Leveraging your architect’s experience: Lessons learned from three decades in the affordable housing industry

Leveraging your architect’s experience: Lessons learned from three decades in the affordable housing industry

Joanne Horton, R.A., recently wrote an op-ed that was featured in Texas Multifamily and Affordable Housing Business in December 2023. In the op-ed, Joanne explains five core lessons our team has learned when designing for the affordable housing industry. Read the op-ed below:

As families in Texas and across the country feel the squeeze of rising housing costs, there’s never been a more important moment for affordable housing industry leaders to achieve transformative solutions. Amid rising construction costs and high interest rates, it’s no secret in the industry that meeting the demands and requirements of multifamily affordable housing projects is a challenging process.

But with careful and thoughtful strategy, industry leaders can meet this moment. RDL Architects has been committed to assisting affordable housing developers across the country in bringing their projects to fruition by developing creative and strategic solutions and addressing various challenges and hurdles a project faces along the way. Through our experience over the years, RDL knows many of the common missteps that can occur.

What lessons have we learned that apply to the present-day challenges facing developers?

Prioritize relationships
The best projects happen when all team members are invested in forming long-term, strategic relationships within a design team. Before jumping into a new project, RDL takes time to assess each client to understand their focus and needs and assemble a team specific to that client. RDL has been around for nearly 30 years, and we have clients that we’ve worked with for just as long. Putting in the time and effort on the front end sets our clients’ projects up for success, and we are always excited and honored to be part of the process.

Communicate, communicate, communicate!
Effective and deliberate communication is vital to a project’s success. This is often said at a surface level, but then not executed. You cannot assume information is understood and known by all parties. There are a lot of moving parts that contribute to the success of a project, so there needs to be a very intentional plan for implementing and maintaining open communication. Routine team meetings, detailed agendas, documentation, and planning for cost and constructability reviews at major milestones in the development of the project, are just a couple of ways this can be done. Whether we are working with a large, vertically integrated company, or a small non-profit entity, we maintain a consistent quality control process that still allows us to be flexible in our approach to shepherding a project through design and construction. RDL’s philosophy is that the architect should, in essence, act as the team quarterback, taking the lead to coordinate between disciplines, keeping the team on schedule, and ensuring no detail gets overlooked.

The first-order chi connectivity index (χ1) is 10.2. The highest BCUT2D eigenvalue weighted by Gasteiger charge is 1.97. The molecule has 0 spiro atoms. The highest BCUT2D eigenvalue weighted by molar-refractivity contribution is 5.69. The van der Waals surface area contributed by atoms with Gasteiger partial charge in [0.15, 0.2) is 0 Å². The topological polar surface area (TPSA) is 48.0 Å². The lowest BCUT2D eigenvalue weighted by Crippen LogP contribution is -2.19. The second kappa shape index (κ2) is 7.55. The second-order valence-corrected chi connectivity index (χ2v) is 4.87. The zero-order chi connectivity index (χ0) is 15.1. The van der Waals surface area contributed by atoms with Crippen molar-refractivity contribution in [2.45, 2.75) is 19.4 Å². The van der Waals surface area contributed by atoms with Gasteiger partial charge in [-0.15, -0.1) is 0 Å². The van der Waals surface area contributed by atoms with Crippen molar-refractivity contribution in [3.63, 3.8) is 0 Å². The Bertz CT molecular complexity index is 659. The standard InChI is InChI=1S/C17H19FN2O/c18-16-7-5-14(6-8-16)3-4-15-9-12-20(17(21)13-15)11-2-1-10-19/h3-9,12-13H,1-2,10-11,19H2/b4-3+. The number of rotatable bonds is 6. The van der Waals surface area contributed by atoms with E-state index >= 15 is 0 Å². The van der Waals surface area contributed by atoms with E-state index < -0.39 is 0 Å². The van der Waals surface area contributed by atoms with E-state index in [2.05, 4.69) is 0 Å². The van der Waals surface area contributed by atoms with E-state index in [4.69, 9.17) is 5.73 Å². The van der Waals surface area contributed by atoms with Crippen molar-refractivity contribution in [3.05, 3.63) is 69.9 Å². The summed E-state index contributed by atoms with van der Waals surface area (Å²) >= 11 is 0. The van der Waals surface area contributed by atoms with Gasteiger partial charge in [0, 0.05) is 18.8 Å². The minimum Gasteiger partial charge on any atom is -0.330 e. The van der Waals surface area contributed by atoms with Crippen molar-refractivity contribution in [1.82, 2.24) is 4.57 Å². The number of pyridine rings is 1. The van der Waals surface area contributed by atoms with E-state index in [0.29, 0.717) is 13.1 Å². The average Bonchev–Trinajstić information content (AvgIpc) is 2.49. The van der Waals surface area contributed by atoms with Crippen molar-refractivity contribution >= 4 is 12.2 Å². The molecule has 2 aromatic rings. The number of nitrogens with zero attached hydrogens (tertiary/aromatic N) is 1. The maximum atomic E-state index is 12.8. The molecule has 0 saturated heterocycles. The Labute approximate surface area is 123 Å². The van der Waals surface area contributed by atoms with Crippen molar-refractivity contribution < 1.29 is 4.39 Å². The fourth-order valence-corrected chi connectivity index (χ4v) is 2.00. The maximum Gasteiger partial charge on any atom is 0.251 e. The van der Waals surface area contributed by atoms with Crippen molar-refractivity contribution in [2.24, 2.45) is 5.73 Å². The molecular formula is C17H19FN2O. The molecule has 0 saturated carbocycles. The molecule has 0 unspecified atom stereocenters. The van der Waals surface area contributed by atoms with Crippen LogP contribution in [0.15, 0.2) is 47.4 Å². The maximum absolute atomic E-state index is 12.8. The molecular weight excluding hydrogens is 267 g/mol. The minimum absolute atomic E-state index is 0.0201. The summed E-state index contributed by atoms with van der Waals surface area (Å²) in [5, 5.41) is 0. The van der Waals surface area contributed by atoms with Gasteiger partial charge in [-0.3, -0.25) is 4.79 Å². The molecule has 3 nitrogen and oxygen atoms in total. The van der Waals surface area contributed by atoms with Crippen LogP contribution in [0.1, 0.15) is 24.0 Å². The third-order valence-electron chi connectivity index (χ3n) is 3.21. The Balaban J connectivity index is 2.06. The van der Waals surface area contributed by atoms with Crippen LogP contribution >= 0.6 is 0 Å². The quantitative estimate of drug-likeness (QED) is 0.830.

Central @ 29

Involve architects on the front end
Don’t leave your project vulnerable to surprises down the road. Given the extensive funding requirements affordable housing developers must meet, it’s critical to have the input of an architect that’s well-versed in this space to be at the planning table from day 1. Commitments made early on can have more significance on the design and budget than may have been intended. For instance, sustainability commitments can become quite costly if selections are made without the proper review and feasibility analysis. We don’t want a client to be in a position where they committed to one set of criteria because it worked out well on a previous project. However, a comprehensive review of compliance items would have revealed a more feasible selection. What it comes down to is that many of these kinds of decisions are site and project-specific – there is no one size fits all approach.

Clearly define goals and budgets
One of the first steps in developing the design of a project is to determine what’s required for building efficiency early in the planning process, and stick to it. Focus on refining unit designs for economy of scale and incorporating repetitive elements wherever possible. RDL’s mantra is “Simple, Economical and Beautiful”, and this is the foundation of our approach to building design. We develop building forms with simplified geometries and detailing. We focus on aspects of building exteriors and public spaces that have the biggest impact, and simplify the rest. For developments with a standalone clubhouse, this may mean elevating the presence of the clubhouse through site positioning and selective articulation of specific features. It is also important to understand the expertise of the trades and common construction practices in the region. Construction costs can be limited by selecting materials based on regional availability.